Barring a last-minute delay, lawyers for Ivan Henry will be in B.C. Supreme Court next week looking for money. Mr. Henry is seeking damages against the province for gross negligence in his wrongful-conviction case.
Most of the country has never heard of Mr. Henry. By rights, his story should be as renowned as those of David Milgaard or Steven Truscott – men who also spent large chunks of their lives behind bars for crimes they didn't commit. Mr. Henry's case bears many similarities to theirs, certainly when it comes to the loathsome way police and the Crown conducted themselves in their single-minded determination to finger someone for a string of rapes in early-1980s Vancouver.
The tale, in all its ugliness, is laid out in a new book, Innocence on Trial: The Framing of Ivan Henry. It's written by Vancouver lawyer Joan McEwen and is a remarkable undertaking of research. In meticulous detail, Ms. McEwen lays out the grotesquely thin, not to mention corrupt, case that was successful in putting an innocent 35-year-old man behind bars for 27 years. As the book makes clear, spending time in jail as a purported rapist is not a pleasant experience – even prisons have standards.
Mr. Henry's life tale is a pathetic one. Raised in Regina, he quit school in Grade 8 to flee an abusive home. He embarked on a life of crime, first petty and then not so petty. He spent time in prison for robbery and attempted rape. An angel he was not. Out of prison, he settled in Vancouver with a drug-addicted wife and two daughters.
In 1982, the city was being terrorized by a serial rapist. Police were under increasing pressure to find who was doing it. One day, Mr. Henry was pulled over at a traffic stop. In quick order, he found himself being interrogated and then charged with assaulting 17 women. Mr. Henry chose to clumsily defend himself when he became convinced his legal aid lawyer was part of a conspiracy to put him behind bars.
As was later revealed, Mr. Henry was nowhere near the scene where most of the crimes were committed. Police didn't check out his rock-solid alibis. Semen collected from several victims was never sent for testing to see if it matched the suspect. Three police officers put him in a choke-hold for the police lineup photo. His prior conviction for attempted rape was erroneously allowed into evidence at the jury trial. And there were other, equally egregious examples of authorities abusing due process to get a conviction under any circumstances.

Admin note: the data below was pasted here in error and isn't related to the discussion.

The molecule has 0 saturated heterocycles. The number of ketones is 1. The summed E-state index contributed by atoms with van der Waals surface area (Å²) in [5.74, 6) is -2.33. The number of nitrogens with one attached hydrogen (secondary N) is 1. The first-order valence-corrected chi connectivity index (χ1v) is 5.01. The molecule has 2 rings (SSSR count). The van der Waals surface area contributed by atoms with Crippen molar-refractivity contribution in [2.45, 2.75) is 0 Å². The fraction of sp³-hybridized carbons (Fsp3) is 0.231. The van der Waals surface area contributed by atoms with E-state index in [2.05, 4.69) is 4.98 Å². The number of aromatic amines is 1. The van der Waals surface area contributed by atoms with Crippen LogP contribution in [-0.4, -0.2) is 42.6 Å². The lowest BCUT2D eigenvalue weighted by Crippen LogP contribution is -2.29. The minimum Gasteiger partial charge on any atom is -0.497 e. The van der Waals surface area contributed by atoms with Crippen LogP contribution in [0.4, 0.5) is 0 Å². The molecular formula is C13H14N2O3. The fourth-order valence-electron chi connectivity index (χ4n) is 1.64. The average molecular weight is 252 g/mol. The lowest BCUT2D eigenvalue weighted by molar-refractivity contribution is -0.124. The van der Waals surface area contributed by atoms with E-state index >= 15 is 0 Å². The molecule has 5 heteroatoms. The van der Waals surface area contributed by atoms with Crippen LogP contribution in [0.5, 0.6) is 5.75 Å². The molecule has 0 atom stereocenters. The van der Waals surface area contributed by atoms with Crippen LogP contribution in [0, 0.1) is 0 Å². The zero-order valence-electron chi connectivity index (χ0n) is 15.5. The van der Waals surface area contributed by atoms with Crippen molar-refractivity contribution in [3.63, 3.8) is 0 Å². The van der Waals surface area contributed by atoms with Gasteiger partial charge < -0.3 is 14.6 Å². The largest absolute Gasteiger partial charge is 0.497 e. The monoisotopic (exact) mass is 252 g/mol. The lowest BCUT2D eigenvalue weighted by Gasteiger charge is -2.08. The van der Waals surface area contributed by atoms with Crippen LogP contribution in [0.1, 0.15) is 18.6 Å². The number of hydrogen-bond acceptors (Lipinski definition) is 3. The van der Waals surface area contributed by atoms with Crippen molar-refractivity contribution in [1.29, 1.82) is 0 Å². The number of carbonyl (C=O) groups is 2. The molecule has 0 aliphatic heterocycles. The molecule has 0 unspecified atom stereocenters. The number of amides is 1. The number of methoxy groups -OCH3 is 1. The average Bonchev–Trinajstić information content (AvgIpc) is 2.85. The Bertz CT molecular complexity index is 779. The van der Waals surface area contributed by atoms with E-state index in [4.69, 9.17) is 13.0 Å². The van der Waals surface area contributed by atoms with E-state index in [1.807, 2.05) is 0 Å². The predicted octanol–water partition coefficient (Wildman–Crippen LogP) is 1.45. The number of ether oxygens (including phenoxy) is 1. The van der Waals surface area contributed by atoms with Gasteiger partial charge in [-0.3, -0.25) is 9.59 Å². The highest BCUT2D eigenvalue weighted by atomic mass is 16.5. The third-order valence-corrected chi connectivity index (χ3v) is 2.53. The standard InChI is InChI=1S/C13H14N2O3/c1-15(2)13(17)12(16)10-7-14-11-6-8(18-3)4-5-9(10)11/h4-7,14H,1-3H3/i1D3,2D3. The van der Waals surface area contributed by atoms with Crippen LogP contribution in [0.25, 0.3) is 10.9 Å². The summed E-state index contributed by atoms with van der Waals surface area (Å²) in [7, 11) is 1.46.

Mr. Henry was ultimately found guilty of 10 sex crimes, declared a dangerous offender and sent off to prison to serve an indefinite sentence.
In 1990, his dying wife confessed to a daughter that her husband was innocent. She had fingered him to get a $1,000 reward being offered by police that she used to support her drug habit. But it took 20 more years before an appeal court would recognize the miscarriage of justice and make Mr. Henry a free man.
In Canada, the wrongfully convicted are never truly set free. Most are not exonerated by the courts – merely acquitted. Mr. Henry walked out of court with less support for his transition to life on the outside than a paroled murderer would get. And his transition has been difficult – with little financial means, he lives in the basement of his daughter's home. He faces a fight to get government compensation for the 27 years he lost.
Ms. McEwen was shocked when she dove into this case and discovered the extent to which Mr. Henry was railroaded into prison. She is rightfully distressed by the shabby way that people unjustly convicted of a crime, and robbed of a free life, are treated upon their release from prison.
Mr. Henry's tragic story deserves to be included in a gallery of the worst examples of wrongful convictions in our country's history. Ms. McEwen would like to see him fully absolved of the crimes he didn't commit, not just cleared. And if there is any justice in our sometimes fallible justice system, he will be.